Memorandum, Joseph N. Kotanchik, MSC, to Chief, Systems Engineering Division, "Water/glycol corrosion," March 24, 1965, with enclosure: "Detailed Plan of Investigation on Corrosion Effects of Water/ Glycol Mixtures on Spacecraft Radiators"; memorandum, Owen E. Maynard, MSC, to Chief, Structures and Mechanics Division, "Water/ Glycol Corrosion," May 4, 1965.

March 24

MSC contacted Grumman with reference to the LEM ascent engine environmental tests at Arnold Engineering Development Center (AEDC), scheduled for cell occupancy there from May 1, 1965, until September 1, 1965. It was MSC's understanding that the tests might begin without a baffled injector. It was pointed out, however, that the first test was expected to begin July 1, and since the recent baffle injector design selection had been made, time remained for the fabrication of the injector, checkout of the unit, and shipment to AEDC for use in the first test.

Since the baffled injector represented the final hardware configuration, it was highly desirable to use the design for these tests. MSC requested that availability of the injector constrain the tests and that Grumman take necessary action to ensure compliance.

TWX, W. F. Rector III, MSC, to GAEC, Attn: R. S. Mullaney, March 24, 1965.

March 24

ASPO Manager Joseph F. Shea said that the first major test of an Apollo spacecraft AFRM 009 tended to pace the CSM program and therefore had taken on a special program significance. Reflecting this significance, both MSC and North American had applied specific additional senior management and project engineering effort to that spacecraft. In the fall of 1965, Robert O. Piland, ASPO Deputy Manager, was assigned to give priority to AFRM 009 to complement and support the normal ASPO project engineering activities. North American simultaneously gave a special assignment regarding 009 to Assistant Program Manager Charles Feltz.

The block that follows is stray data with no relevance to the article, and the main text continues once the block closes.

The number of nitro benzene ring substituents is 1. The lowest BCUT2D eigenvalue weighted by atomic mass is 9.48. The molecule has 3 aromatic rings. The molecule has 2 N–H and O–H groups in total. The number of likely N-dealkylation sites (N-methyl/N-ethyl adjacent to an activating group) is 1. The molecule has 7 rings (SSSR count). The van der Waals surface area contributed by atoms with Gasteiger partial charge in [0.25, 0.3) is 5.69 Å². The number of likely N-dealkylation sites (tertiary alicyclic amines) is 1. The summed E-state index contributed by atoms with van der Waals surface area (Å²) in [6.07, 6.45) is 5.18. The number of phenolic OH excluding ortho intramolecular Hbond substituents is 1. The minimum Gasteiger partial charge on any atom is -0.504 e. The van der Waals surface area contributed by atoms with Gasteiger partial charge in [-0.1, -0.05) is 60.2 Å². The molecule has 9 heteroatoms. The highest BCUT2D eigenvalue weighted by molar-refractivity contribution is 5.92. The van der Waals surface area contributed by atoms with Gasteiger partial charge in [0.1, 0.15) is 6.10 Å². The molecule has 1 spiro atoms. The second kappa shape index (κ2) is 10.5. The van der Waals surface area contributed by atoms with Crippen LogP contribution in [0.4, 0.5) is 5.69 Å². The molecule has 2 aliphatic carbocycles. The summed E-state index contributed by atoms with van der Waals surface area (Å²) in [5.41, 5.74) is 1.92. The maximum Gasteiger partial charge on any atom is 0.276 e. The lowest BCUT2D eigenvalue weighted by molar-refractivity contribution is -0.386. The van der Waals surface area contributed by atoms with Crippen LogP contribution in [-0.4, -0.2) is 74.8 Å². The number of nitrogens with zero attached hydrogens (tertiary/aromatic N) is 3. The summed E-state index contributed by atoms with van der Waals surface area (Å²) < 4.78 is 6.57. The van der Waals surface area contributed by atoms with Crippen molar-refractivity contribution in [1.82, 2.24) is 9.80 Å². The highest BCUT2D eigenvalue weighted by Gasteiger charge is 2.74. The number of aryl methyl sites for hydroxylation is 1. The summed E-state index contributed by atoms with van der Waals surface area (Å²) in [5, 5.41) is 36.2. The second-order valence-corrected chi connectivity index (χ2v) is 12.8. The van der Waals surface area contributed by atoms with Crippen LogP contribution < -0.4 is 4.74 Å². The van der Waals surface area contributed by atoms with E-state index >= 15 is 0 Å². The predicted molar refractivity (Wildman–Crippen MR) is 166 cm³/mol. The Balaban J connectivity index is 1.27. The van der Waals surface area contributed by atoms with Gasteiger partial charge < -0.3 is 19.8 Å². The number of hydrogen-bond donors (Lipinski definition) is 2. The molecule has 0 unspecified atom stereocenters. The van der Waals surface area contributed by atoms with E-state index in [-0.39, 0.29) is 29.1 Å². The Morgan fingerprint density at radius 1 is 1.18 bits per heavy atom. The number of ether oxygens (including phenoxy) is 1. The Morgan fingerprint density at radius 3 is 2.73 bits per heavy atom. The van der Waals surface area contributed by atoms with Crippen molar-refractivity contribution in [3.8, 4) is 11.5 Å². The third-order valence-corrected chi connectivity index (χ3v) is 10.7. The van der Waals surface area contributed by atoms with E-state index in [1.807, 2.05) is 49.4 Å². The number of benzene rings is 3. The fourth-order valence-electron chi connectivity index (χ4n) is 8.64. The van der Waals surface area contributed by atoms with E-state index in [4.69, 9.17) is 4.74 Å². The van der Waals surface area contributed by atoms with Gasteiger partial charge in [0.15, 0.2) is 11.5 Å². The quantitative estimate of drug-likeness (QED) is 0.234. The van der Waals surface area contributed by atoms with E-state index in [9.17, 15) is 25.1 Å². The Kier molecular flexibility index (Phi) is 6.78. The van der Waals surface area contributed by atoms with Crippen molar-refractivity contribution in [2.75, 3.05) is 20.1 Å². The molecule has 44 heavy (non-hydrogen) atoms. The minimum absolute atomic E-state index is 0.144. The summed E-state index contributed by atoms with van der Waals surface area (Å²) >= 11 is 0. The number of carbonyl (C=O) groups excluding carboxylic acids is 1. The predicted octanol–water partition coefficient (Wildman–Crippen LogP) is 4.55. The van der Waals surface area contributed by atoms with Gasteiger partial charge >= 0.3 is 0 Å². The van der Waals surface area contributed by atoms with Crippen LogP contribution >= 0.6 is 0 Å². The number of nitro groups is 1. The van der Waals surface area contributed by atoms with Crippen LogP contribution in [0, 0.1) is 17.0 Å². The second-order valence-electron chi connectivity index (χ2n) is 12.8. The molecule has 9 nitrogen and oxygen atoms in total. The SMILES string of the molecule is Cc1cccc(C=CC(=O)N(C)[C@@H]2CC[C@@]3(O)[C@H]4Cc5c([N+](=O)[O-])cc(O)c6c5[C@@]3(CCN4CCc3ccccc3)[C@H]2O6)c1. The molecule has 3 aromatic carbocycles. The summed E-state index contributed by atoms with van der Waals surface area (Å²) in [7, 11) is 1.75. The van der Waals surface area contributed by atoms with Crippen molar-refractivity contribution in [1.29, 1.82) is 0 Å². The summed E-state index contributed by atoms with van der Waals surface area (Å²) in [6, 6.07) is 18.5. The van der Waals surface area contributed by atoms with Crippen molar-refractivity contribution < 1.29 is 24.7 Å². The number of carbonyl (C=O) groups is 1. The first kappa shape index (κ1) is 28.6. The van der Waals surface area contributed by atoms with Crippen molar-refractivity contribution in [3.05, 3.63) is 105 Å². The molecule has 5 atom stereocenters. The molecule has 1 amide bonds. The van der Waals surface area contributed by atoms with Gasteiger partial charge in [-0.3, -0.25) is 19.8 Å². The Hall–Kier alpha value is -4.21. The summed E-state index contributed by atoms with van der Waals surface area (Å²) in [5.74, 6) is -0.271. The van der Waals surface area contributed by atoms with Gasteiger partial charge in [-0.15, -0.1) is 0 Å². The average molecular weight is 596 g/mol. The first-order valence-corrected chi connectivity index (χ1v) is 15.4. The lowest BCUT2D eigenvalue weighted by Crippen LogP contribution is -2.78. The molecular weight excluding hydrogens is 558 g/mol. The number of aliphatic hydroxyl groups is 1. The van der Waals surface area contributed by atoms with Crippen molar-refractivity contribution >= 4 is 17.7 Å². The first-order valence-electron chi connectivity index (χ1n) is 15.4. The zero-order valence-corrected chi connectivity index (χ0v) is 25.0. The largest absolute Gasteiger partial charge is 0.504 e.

Recently North American had assigned a Chief Project Engineer to a full-time assignment on 009. ASPO's current management and project engineering plan for the spacecraft was: Piland would continue to give priority attention to 009, in addition to his normal duties, and would deal directly with Feltz. The ASPO Chief Project Engineer Rolf W. Lanzkron would be responsible for all ASPO project engineering activities for all spacecraft to be launched at KSC. He would give priority attention to all Block I spacecraft, ensuring schedules through adequate planning, timely decisions, and rapid referral of problems to the Deputy Manager where appropriate. Lanzkron would coordinate with North American's Chief Project Engineer, Ray Pyle, on matters pertaining to 009. Lanzkron would be supported in the Block I project engineering effort by a group headed by William Petynia.